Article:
By Derek Newton
Reposted from Forbes, with permission.
Back in February, the future of college enrollments looked downright bleak. But new information, new numbers to be more precise, indicate that near term enrollments may not be so bad after all. In fact, they may be quite good.
To be clear, that’s near term enrollments – for 2022 – not long term. Those prospects, looking out five to ten years, are largely unchanged and not encouraging as fewer potential freshmen are expected to be available and populations continue to shift. In the more narrow window of next year however, things are looking up – way up.
That outlook is based on data released this week by The Common App, the one-stop college application provider. According to their data, the actual number of applications being submitted is up 22% over pre-pandemic, 2019 levels and up nearly as much over last year. That’s a major jump. Twenty-two percent is multiple times the size of projected annual declines over the next decade, which are anticipated to be in the 2-3% range annually.
Said another way, the biggest question facing colleges this coming year was whether the covid-delayers would return to school or be lost forever. With the new Common App data, we may have an early answer. It looks as though they’re coming back, providing a Covid bounce.
It’s impossible to overstate what good news that could be for colleges.
If the surge in applications carries over to enrollments, colleges may have a bridge from emergency government funding to relative stability, as well as a breathing space to prepare for the slow, downward glide that’s coming.
The data does not count community colleges, as many have open enrollment policies and don’t rely on the same formal college applications. That’s important because, in the Covid downturn, community colleges were bludgeoned more than any other higher education sector. We will have to wait to see how they fare, enrollment-wise. But clearly, a bump in four-year applicants, a signal that students are coming back, is a good sign.
Perhaps more important than the eye-popping 22% boost in applications is that, according to Common App, there’s also a major jump in applications from foreign students. Based on the new data, foreign applications are up 40% over pre-pandemic 2019-2020.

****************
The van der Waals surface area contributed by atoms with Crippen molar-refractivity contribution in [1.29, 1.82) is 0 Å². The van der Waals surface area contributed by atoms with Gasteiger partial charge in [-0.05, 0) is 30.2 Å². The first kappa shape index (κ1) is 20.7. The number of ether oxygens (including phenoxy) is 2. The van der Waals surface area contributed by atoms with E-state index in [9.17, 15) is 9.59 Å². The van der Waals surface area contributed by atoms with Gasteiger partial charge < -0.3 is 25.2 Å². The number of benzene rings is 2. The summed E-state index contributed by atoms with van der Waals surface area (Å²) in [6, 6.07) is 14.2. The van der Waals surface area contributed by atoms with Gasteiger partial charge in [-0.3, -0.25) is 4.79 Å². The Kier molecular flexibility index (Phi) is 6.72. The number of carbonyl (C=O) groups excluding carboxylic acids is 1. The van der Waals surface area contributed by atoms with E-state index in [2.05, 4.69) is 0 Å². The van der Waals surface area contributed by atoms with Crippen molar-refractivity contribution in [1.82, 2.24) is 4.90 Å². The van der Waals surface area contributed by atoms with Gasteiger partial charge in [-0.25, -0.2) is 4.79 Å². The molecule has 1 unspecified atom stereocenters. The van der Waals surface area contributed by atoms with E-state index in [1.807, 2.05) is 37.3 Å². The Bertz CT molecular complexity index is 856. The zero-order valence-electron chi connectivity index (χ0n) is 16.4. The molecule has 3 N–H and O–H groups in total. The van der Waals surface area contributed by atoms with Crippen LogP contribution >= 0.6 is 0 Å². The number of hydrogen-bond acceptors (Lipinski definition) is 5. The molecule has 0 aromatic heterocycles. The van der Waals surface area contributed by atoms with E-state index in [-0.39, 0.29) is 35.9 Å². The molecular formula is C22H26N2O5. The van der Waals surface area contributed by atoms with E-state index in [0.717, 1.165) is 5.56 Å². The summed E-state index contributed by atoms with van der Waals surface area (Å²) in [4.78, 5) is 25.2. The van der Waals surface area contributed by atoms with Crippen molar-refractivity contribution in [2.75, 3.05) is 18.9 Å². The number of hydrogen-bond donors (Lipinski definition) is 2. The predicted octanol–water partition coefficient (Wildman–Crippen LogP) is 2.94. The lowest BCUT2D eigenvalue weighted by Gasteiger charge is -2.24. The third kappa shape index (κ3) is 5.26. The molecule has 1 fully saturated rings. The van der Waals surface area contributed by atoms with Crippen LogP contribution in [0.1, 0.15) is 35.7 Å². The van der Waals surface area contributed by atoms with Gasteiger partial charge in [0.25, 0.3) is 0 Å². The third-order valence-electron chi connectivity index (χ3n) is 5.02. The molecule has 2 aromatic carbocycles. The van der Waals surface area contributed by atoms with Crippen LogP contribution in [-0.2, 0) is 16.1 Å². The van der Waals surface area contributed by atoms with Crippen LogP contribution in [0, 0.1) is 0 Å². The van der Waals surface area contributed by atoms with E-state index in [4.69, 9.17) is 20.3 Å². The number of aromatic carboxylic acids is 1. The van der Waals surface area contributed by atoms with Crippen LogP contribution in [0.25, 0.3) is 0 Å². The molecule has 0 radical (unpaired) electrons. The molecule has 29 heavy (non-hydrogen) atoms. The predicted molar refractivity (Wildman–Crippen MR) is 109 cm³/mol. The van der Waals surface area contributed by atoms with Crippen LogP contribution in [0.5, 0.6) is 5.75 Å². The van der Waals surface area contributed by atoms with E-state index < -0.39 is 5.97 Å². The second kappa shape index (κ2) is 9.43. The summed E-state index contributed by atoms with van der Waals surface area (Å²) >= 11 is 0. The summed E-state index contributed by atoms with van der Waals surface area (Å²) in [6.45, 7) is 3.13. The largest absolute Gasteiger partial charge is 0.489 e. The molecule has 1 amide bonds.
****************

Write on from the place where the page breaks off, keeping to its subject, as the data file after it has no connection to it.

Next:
That’s big news because many foreign students pay significantly more than domestic scholars – especially at public schools. A significant number of schools build their budgets around attracting and retraining overseas students. When the pool of foreign students began to drain due to Covid and perceived antagonism from former President Trump, the consequences were dramatic and sudden. If these new early numbers hold out, and foreign students do return, that alone will change the fortunes of dozens, perhaps hundreds of schools.
It’s no surprise that in reporting its data, The Common App said that college’s long term privilege and access gaps persist. That is to say that, even though applications are up across the board, the application pool still heavily favors wealthy and multi-generational college graduate families.
It’s likewise no surprise that The Common App said that more elite or exclusive schools were benefiting the most from the uptick in applicants. Though it is a bit noteworthy that the increase in applications to public schools outpaced the growth in private school applications by a 28% to 15% margin. Given that states have pulled back their funding levels for colleges over the past two decades, and especially since the pandemic, a lean in application growth in the direction of public schools is also welcome news.
Also on the no surprise list is that significantly fewer students are submitting test scores with their applications as “test optional” schools become the new normal. In fact, the lack of required test scores may be contributing significantly to the increase in applications. Whether the shift will result in more enrollees or better classes or better retention rates is too early to even speculate. But it’s long been suggested that dropping assessment requirements would spark applications – which is unquestionably good for schools.
In an era when massive school closures have been incorrectly predicted, it’s encouraging and refreshing to see data showing some light and promise. If theoretical market dynamics were what caused people to doubt the health and power of colleges, actual market demand – up 22% in the middle of this pandemic – ought to say a great deal too.
But it’s not entirely about being right. The real news, we can hope, is that more of higher education’s doors to a better, more productive, more lucrative life will remain open. The best news is that it seems that more and more students are asking to walk trough them.